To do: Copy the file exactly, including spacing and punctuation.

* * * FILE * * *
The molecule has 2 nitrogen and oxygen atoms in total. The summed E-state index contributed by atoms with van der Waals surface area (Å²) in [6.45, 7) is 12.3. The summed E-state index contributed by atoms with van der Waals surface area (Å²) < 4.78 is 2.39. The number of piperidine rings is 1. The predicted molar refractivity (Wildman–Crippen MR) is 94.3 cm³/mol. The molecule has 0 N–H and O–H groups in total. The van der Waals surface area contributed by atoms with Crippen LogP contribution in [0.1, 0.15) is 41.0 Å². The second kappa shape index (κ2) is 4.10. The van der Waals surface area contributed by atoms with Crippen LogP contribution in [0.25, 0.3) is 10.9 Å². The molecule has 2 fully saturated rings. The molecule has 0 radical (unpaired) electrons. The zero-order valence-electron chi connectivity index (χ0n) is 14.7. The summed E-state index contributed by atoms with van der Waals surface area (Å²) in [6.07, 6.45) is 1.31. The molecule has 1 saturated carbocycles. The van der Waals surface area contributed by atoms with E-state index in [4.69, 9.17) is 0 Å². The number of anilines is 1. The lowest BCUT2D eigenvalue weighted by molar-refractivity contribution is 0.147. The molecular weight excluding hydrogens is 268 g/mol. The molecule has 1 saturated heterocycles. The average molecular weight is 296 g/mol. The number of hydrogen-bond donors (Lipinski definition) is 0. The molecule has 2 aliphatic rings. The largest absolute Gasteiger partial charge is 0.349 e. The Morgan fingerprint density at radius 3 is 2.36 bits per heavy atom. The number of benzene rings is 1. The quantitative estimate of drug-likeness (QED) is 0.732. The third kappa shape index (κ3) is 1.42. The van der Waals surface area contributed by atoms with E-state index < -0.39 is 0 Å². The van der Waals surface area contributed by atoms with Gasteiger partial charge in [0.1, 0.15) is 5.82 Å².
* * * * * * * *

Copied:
The molecule has 2 nitrogen and oxygen atoms in total. The summed E-state index contributed by atoms with van der Waals surface area (Å²) in [6.45, 7) is 12.3. The summed E-state index contributed by atoms with van der Waals surface area (Å²) < 4.78 is 2.39. The number of piperidine rings is 1. The predicted molar refractivity (Wildman–Crippen MR) is 94.3 cm³/mol. The molecule has 0 N–H and O–H groups in total. The van der Waals surface area contributed by atoms with Crippen LogP contribution in [0.1, 0.15) is 41.0 Å². The second kappa shape index (κ2) is 4.10. The van der Waals surface area contributed by atoms with Crippen LogP contribution in [0.25, 0.3) is 10.9 Å². The molecule has 2 fully saturated rings. The molecule has 0 radical (unpaired) electrons. The zero-order valence-electron chi connectivity index (χ0n) is 14.7. The summed E-state index contributed by atoms with van der Waals surface area (Å²) in [6.07, 6.45) is 1.31. The molecule has 1 saturated carbocycles. The van der Waals surface area contributed by atoms with E-state index in [4.69, 9.17) is 0 Å². The number of anilines is 1. The lowest BCUT2D eigenvalue weighted by molar-refractivity contribution is 0.147. The molecular weight excluding hydrogens is 268 g/mol. The molecule has 1 saturated heterocycles. The average molecular weight is 296 g/mol. The number of hydrogen-bond donors (Lipinski definition) is 0. The molecule has 2 aliphatic rings. The largest absolute Gasteiger partial charge is 0.349 e. The Morgan fingerprint density at radius 3 is 2.36 bits per heavy atom. The number of benzene rings is 1. The quantitative estimate of drug-likeness (QED) is 0.732. The third kappa shape index (κ3) is 1.42. The van der Waals surface area contributed by atoms with E-state index < -0.39 is 0 Å². The van der Waals surface area contributed by atoms with Gasteiger partial charge in [0.1, 0.15) is 5.82 Å².